Early on, he saw fashion as a vehicle for social change and political commentary. In the same year Betty Friedan’s second-wave feminist landmark The Feminine Mystique was the bestselling non-fiction book, for example, Gernreich made a political statement with pantsuits inspired by Marlene Dietrich (several years before Yves Saint Laurent’s Le Smoking). And in that same year, 1964, he released the monokini, a close-fitting bottom with two straps to wrap around the neck. Denounced by the Pope and banned in several countries, the controversial topless swimsuit remains Gernreich’s most notorious garment.

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Gernreich saw fashion as a vehicle for social change and political commentary. Here: Peggy Moffitt in a Nehru ensemble designed by Gernreich, Resort 1965 collection.

ourtesy of Demont Photo Management & Fahey/Klein Gallery Los Angeles, with permission of the Rudi Gernreich trademark./Handout

The monokini was about body positivity, says Dani Killam, co-curator of the exhibition Fearless Fashion: Rudi Gernreich, on view at the Skirball Cultural Center in Los Angeles until Sept. 1. “It was so women could swim unfettered and in comfort. Gernreich saw fashion as a liberating force,” Killam says, “to challenge conventional notions of beauty, identity, gender and body type.”

The fashion radical had a hand in engineering a total lifestyle aesthetic and designed everything from tea towels to fragrance to gourmet soups, Killam adds. “I think it was his innate creativity. He didn’t feel restricted to one medium at all.”

Everyday ideas that were considered avant-garde at the time are, today, taken for granted because they populate our closets (or should). He eliminated linings, used alternative materials (“like a dog leash for a belt or bike springs for the neckline of a dress”), championed unisex looks and pioneered sheer unstructured bras – the no-bra brassiere that’s now Calvin Klein’s stock-in-trade – and sold over a million of them, marketed with the tagline ‘Rudi sets you free.’

Gernreich eliminated linings, used alternative materials ('like a dog leash for a belt or bike springs for the neckline of a dress') and championed unisex looks.

courtesy of Demont Photo Management & Fahey/Klein Gallery Los Angeles, with permission of the Rudi Gernreich trademark./Handout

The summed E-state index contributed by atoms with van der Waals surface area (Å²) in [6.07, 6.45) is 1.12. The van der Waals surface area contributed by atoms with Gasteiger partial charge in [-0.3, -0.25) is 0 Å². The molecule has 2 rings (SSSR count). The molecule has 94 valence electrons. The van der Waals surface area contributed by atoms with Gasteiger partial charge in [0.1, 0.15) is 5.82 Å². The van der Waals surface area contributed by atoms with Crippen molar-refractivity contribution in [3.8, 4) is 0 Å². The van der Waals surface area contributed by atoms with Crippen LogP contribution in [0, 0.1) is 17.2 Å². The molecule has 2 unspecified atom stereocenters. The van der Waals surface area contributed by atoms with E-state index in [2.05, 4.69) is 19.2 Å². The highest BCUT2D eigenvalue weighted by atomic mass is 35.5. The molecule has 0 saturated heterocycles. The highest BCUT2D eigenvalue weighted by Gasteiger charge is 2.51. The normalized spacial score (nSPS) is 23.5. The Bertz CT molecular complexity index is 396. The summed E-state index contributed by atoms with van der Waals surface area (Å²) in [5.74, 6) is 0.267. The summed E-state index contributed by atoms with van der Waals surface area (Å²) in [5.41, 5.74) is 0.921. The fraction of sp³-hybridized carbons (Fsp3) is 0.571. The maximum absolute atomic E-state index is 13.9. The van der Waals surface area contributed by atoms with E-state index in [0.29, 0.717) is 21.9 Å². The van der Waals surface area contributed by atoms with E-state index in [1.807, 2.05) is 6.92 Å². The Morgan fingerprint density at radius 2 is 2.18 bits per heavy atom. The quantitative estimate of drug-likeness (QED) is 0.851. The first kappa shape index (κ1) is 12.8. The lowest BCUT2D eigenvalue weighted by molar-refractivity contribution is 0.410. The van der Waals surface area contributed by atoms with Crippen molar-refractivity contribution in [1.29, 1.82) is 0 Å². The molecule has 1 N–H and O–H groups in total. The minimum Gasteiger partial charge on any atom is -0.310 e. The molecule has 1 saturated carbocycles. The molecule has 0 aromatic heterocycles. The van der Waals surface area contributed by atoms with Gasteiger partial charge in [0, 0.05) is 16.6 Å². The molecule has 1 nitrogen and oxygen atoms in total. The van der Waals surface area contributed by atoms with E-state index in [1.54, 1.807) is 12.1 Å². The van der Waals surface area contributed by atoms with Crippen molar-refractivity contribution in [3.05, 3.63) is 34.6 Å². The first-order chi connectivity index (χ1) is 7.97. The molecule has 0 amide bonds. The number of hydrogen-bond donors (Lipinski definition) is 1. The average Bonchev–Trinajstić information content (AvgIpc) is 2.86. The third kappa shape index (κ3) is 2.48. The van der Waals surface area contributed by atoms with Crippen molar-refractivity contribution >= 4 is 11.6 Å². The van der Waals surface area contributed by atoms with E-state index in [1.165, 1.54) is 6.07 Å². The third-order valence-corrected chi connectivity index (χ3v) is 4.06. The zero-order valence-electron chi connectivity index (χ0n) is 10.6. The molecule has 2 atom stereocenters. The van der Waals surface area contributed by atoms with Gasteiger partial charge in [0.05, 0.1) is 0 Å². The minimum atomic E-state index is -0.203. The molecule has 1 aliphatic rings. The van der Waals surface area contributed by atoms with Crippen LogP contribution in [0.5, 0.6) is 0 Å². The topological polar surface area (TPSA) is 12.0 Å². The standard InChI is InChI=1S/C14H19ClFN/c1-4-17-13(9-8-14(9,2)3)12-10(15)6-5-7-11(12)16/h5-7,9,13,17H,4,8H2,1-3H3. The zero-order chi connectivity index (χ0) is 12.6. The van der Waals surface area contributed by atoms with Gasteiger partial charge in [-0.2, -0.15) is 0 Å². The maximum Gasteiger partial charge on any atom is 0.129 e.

Other Gernreich innovations include – with deepest apologies for Borat’s version – the thong swimsuit, trademarked in 1974 (“You should forget what you are wearing, and enjoy yourself,” he said). His lack of shame about nudity, through clothing cutouts and use of unusual sheer materials, was also ahead of his time.

Gernreich may have also anticipated the most inclusive fashion phenomenon of all: trendlessness. “What is happening today is most curious,” he wrote of his anything-goes philosophy to buyers in the invitation to his fall 1958 collection. “No waists, high waists, low waists, slimness, fullness, barrels, triangles – and all of it is right. It is not a silhouette, but an attitude which is the important change.”

Throughout Gernreich’s success, his love-hate relationship with the fashion industry persisted. “Fashion, as we know it, is dead,” he declared after returning from a self-imposed sabbatical in 1971, when asked to comment on the industry relative to the state of the world; by then, he felt the key condition of fashion should be reality.

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That year, his military-inspired collection was created in reaction to the Vietnam War and, in a presentation staged not long after the Kent State University shooting, Gernreich styled models with dog tags and rifles as further commentary not only on the general discontent about war, but the prevailing fragility and femininity of waif-like models of the day.

“By reality, I mean the use of real things: blue jeans, polo shirts, T-shirts, overalls,” Gernreich further explained at the time. “Status fashion is gone. What remains? Something I am obliged to call authenticity.”